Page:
You can also consider giving him some exotic Weapon Foci, or at least ones for skills he doesn't possess. Even at Force 3, that'll only be the equivalence of a Skill of 1 for him. Digital Grimoire even introduces the concept of Weapon Foci that don't require bonding costs in the Unique Enchantments section, but that's not only really powerful but potentially unbalancing, too.

The only problem with giving out foci or spell formulae is that he still has to pay a lot of Karma to bond/learn them. Then again there's always more minor things like Blood Fetishes that gives +4 dice with a single spell at the cost of one box of Physical damage (also found in Digital Grimoire). As long as you're giving the other players equipment of a similar value, it shouldn't be too unbalancing. It'll just feel kind of weird if you do it too often because of those Karma requirements. I mean, what good is it to have a dozen different foci if you can't afford to bond any of them?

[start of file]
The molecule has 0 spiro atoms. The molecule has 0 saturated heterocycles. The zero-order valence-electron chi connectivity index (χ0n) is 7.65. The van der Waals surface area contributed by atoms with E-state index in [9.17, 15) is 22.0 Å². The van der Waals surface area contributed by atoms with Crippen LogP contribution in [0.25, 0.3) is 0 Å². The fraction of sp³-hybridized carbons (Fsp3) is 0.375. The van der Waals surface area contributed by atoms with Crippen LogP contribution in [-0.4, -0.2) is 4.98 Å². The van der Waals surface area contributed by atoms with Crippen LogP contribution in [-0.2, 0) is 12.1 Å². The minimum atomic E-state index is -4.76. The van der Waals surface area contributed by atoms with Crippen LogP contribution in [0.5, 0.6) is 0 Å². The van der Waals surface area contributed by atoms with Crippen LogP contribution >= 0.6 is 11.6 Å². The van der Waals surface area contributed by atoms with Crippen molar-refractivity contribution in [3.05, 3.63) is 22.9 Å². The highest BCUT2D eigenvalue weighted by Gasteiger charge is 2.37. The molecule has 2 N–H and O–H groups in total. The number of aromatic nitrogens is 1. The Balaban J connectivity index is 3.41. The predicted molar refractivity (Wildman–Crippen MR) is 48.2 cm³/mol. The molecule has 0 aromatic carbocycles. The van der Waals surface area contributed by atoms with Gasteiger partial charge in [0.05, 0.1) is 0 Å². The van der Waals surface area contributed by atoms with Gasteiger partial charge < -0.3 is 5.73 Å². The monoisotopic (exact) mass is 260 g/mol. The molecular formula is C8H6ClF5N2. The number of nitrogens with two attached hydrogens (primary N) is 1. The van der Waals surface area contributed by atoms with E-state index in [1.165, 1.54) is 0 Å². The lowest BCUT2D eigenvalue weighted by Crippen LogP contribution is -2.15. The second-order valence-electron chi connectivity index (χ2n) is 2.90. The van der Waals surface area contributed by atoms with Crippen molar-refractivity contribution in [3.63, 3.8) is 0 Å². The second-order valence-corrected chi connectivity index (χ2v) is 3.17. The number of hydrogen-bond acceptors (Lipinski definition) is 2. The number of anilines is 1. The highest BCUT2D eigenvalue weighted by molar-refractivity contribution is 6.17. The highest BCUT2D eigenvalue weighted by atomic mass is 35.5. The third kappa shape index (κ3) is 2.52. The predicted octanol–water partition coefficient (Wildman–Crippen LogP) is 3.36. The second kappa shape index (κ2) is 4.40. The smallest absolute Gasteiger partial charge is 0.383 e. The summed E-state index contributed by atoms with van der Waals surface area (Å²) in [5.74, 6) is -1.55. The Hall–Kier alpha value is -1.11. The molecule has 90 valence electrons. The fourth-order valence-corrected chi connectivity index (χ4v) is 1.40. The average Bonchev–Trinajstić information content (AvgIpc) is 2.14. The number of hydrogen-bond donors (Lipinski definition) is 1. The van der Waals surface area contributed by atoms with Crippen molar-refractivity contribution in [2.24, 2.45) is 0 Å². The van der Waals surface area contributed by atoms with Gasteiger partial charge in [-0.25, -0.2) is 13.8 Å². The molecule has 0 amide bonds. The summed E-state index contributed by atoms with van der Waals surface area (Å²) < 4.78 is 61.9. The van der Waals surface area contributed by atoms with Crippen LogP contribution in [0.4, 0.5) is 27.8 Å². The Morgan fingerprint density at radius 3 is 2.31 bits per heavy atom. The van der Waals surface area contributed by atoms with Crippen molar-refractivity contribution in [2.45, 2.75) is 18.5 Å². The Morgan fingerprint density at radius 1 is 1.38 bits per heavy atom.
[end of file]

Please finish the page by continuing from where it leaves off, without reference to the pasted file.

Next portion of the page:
That said, one thing I see missing that is a "must" for most shadowrunning mages is Increase Reflexes and a Sustaining Focus (Health) to go along with it. That puts him in nearly the same league as the combat junkies as far as initiative goes. Stunbolt is a good staple combat spell as well; a mage can cast it at a Force equivalent to heavy firearms all day long with only a minimal chance of suffering drain. Works equally well against metahumans as it does spirits. With those two changes alone, he'd fit in with the combat types pretty well, and its a good start for someone new to magicians in Shadowrun.
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colton
post Feb 28 2011, 09:03 PM
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well, I thought I'd give you guys an update. it looks like our newbie mage read some of this thread, because he switched out a spell for stunball and proceeded to whip the stuffing out of any opposition. (as this was our second game session, I allow my players to make adjustments to their characters after the first game).